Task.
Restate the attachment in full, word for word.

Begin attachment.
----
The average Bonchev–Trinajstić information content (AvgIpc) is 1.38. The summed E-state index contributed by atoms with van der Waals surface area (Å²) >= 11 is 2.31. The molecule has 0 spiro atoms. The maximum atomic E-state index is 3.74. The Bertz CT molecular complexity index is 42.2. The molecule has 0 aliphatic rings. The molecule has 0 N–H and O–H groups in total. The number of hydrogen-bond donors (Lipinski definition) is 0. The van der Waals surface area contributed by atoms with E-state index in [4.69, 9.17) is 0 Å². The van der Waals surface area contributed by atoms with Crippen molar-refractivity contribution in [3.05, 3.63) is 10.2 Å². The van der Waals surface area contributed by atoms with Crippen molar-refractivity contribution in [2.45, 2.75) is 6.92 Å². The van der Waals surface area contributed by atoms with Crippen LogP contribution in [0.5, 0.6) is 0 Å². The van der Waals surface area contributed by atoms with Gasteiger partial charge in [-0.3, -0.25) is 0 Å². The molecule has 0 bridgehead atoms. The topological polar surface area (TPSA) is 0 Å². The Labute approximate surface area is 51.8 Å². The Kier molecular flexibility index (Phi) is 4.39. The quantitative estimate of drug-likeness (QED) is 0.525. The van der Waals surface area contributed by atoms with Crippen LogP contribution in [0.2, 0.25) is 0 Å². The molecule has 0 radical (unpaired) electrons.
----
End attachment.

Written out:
The average Bonchev–Trinajstić information content (AvgIpc) is 1.38. The summed E-state index contributed by atoms with van der Waals surface area (Å²) >= 11 is 2.31. The molecule has 0 spiro atoms. The maximum atomic E-state index is 3.74. The Bertz CT molecular complexity index is 42.2. The molecule has 0 aliphatic rings. The molecule has 0 N–H and O–H groups in total. The number of hydrogen-bond donors (Lipinski definition) is 0. The van der Waals surface area contributed by atoms with E-state index in [4.69, 9.17) is 0 Å². The van der Waals surface area contributed by atoms with Crippen molar-refractivity contribution in [3.05, 3.63) is 10.2 Å². The van der Waals surface area contributed by atoms with Crippen molar-refractivity contribution in [2.45, 2.75) is 6.92 Å². The van der Waals surface area contributed by atoms with Crippen LogP contribution in [0.5, 0.6) is 0 Å². The van der Waals surface area contributed by atoms with Gasteiger partial charge in [-0.3, -0.25) is 0 Å². The molecule has 0 bridgehead atoms. The topological polar surface area (TPSA) is 0 Å². The Labute approximate surface area is 51.8 Å². The Kier molecular flexibility index (Phi) is 4.39. The quantitative estimate of drug-likeness (QED) is 0.525. The van der Waals surface area contributed by atoms with Crippen LogP contribution in [0.2, 0.25) is 0 Å². The molecule has 0 radical (unpaired) electrons.